It’s nani IRO month! I’ve already proclaimed my love of nani IRO fabrics before, so I won’t bore you with my gushing about how wonderfully beautiful, intricate, bold yet delicate, and one-of-a-kind each of Naomi Ito’s designs are and what great quality the fabric is and how lovely it is to sew and how it’s even lovelier to wear. No, I don’t need to mention all of the many things I love about nani IRO fabric again, right?
July is a pretty busy month for me and I’ll be spending a lot of time with family and away from the computer. So I thought it was a good time to bring some posts home, especially all the stuff I’ve been sharing on Miss Matatabi the last few months. This one is back from February!
I love to sew for my daughters, but recently I’ve been trying to sew more women’s clothing, so today I’ve got a skirt that I made for myself and I’m so excited to be here sharing it with you!
If you know me, you know that I’ve been a HUGE Nani Iro fan for a few years now, but unfortunately my local fabric store stopped carrying the fabric. I had to search elsewhere to feed my Nani Iro addiction and that’s how I found Miss Matatabi. Frances has been my official supplier ever since! I started out only buying little bits of fabric and using it only for my daughter because it’s pricier than most other fabrics and I didn’t want to buy a large amount of yardage. But after realizing that a toddler does not need or appreciate the perfection that is Nani Iro, I was determined to start using the fabric for me. And I’m so glad that I did!
nani IRO month is going on strong around blogland and you can follow all the stops on the Miss Matatabi blog. The projects have all been SO AMAZING. I love seeing how each person has been using the already gorgeous fabrics to create such unique garments (and an amazing blanket).
To tell you that I love nani IRO fabric is pretty much as high on the list as “I love sewing” on the ‘duh-that’s-obvious’ statements about me. I love nani IRO and that really shouldn’t be a surprise to anyone who knows me. I found some nani IRO double gauze in my local fabric shop three years ago and I softly gasped at the beautiful painted flowers, then I sharply inhaled at the price, but then slowly sighed when I felt how soft and luxurious the double gauze was. And I haven’t looked back since!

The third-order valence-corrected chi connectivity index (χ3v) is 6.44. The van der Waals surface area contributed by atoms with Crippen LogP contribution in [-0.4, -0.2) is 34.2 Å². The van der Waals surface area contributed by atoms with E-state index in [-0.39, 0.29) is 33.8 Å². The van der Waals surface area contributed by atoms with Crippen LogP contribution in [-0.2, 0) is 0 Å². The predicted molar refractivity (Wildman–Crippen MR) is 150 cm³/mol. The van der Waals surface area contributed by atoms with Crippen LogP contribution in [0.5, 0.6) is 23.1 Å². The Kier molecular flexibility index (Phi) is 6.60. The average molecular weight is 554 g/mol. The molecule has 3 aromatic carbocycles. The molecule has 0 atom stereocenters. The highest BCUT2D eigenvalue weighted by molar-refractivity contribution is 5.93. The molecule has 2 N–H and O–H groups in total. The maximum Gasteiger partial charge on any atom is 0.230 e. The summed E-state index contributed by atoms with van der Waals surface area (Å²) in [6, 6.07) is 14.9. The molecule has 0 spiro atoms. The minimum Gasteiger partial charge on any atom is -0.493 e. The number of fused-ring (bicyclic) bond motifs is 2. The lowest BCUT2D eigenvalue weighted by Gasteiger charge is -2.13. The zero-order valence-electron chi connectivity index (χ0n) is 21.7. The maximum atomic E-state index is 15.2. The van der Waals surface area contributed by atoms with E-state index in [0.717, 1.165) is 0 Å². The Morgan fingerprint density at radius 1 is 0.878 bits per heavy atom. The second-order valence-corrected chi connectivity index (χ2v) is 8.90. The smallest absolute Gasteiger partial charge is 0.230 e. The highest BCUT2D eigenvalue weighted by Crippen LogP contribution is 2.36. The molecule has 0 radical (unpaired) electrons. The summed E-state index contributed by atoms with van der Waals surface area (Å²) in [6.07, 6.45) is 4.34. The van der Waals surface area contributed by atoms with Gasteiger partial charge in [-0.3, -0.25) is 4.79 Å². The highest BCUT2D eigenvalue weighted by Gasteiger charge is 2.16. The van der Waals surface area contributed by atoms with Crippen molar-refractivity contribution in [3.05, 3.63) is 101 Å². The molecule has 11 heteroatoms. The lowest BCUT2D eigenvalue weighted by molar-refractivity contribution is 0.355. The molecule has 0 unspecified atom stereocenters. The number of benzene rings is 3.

nani IRO is designed by Japanese artist, Naomi Ito. I love the unique hand painted designs and the high quality fabric. It’s really like nothing else out there. I decided to go through and find my old nani IRO projects and round them up for you . . .
Sweetheart Bubble Dress // 1st Birthday Dress // Floral Baby Dress
Everyday Skirt // Little Letter Halter
Signature Look Top // Foldover Clutch // A-line Tunic
Ethereal Dress // Neon Dot Double Skirt // Reversible Spring Coat
Looking back at these pictures, I noticed two things. 1. I’m really drawn to her dots and florals – she just does them so well. I’ve never used any of her other prints. And 2. Out of all of these projects, only ONE was for me! I figure it’s about time to change both of those things :)
Nani IRO fabric isn’t cheap. Before, I loved the way it looked, but could really only afford to buy little pieces, which is why it was easier to sew things for a kid, or use it for an accessory. But after a while, I realized that even though I’d have to spend a lot of money buying several yards of fabric to cover my adult body, it would still be totally worth it. I appreciate this fabric and will wear it a billion times more than my toddler ever will. I spend the time, effort ,and money to make the garments – why shouldn’t I get to enjoy it?
So then I decided ALL THE NANI IRO FOR ME! Haha, just kidding. But you know, I deserve nani IRO, and I think that you do too . . .
The month of June has officially been named “nani IRO month” by Frances of Miss Matatabi. She’s asked some of her friends to help her showcase the latest collection of nani IRO fabric and I’m pretty sure we all just JUMPED at the opportunity. Be sure to check out her blog for all the latest projects being shared throughout the month.
For my first project, I chose a really unique fabric called Freedom Garden (A – France) and decided I wanted to sew something for me. It is double gauze and comes in three colorways and the design is kinda crazy and out of control, but in a beautiful way. I went back and forth about it – can I pull it off? What would I make with it? Is it too crazy? I asked people on Facebook and Instagram what they thought I should make and I got some reeeally great suggestions. But in the end, I decided to make a good ol Wiksten Tank.
I knew that this would, by far, get the most wear and I am in need of some basic tanks and tees for the summer and as I transition back to work. Sure, I could have made a special dress, but honestly, I just don’t wear dresses very often. This tank, on the other hand, I’ll reach for again and again.